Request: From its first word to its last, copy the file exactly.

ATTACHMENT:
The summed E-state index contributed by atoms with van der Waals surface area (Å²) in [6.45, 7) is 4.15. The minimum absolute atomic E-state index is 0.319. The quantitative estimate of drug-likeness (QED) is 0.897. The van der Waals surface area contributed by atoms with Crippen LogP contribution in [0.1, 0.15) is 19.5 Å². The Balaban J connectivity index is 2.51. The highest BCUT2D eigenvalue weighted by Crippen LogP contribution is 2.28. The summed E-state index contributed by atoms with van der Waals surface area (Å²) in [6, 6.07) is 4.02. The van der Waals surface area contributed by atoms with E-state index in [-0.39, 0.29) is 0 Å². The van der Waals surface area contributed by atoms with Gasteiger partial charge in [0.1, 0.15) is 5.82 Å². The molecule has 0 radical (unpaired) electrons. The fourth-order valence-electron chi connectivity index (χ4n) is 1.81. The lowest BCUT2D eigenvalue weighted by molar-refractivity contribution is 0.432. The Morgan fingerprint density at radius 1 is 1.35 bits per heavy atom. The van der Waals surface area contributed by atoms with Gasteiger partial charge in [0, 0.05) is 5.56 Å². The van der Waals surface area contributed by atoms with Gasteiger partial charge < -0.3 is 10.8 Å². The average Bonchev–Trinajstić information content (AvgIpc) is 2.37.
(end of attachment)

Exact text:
The summed E-state index contributed by atoms with van der Waals surface area (Å²) in [6.45, 7) is 4.15. The minimum absolute atomic E-state index is 0.319. The quantitative estimate of drug-likeness (QED) is 0.897. The van der Waals surface area contributed by atoms with Crippen LogP contribution in [0.1, 0.15) is 19.5 Å². The Balaban J connectivity index is 2.51. The highest BCUT2D eigenvalue weighted by Crippen LogP contribution is 2.28. The summed E-state index contributed by atoms with van der Waals surface area (Å²) in [6, 6.07) is 4.02. The van der Waals surface area contributed by atoms with E-state index in [-0.39, 0.29) is 0 Å². The van der Waals surface area contributed by atoms with Gasteiger partial charge in [0.1, 0.15) is 5.82 Å². The molecule has 0 radical (unpaired) electrons. The fourth-order valence-electron chi connectivity index (χ4n) is 1.81. The lowest BCUT2D eigenvalue weighted by molar-refractivity contribution is 0.432. The Morgan fingerprint density at radius 1 is 1.35 bits per heavy atom. The van der Waals surface area contributed by atoms with Gasteiger partial charge in [0, 0.05) is 5.56 Å². The van der Waals surface area contributed by atoms with Gasteiger partial charge < -0.3 is 10.8 Å². The average Bonchev–Trinajstić information content (AvgIpc) is 2.37.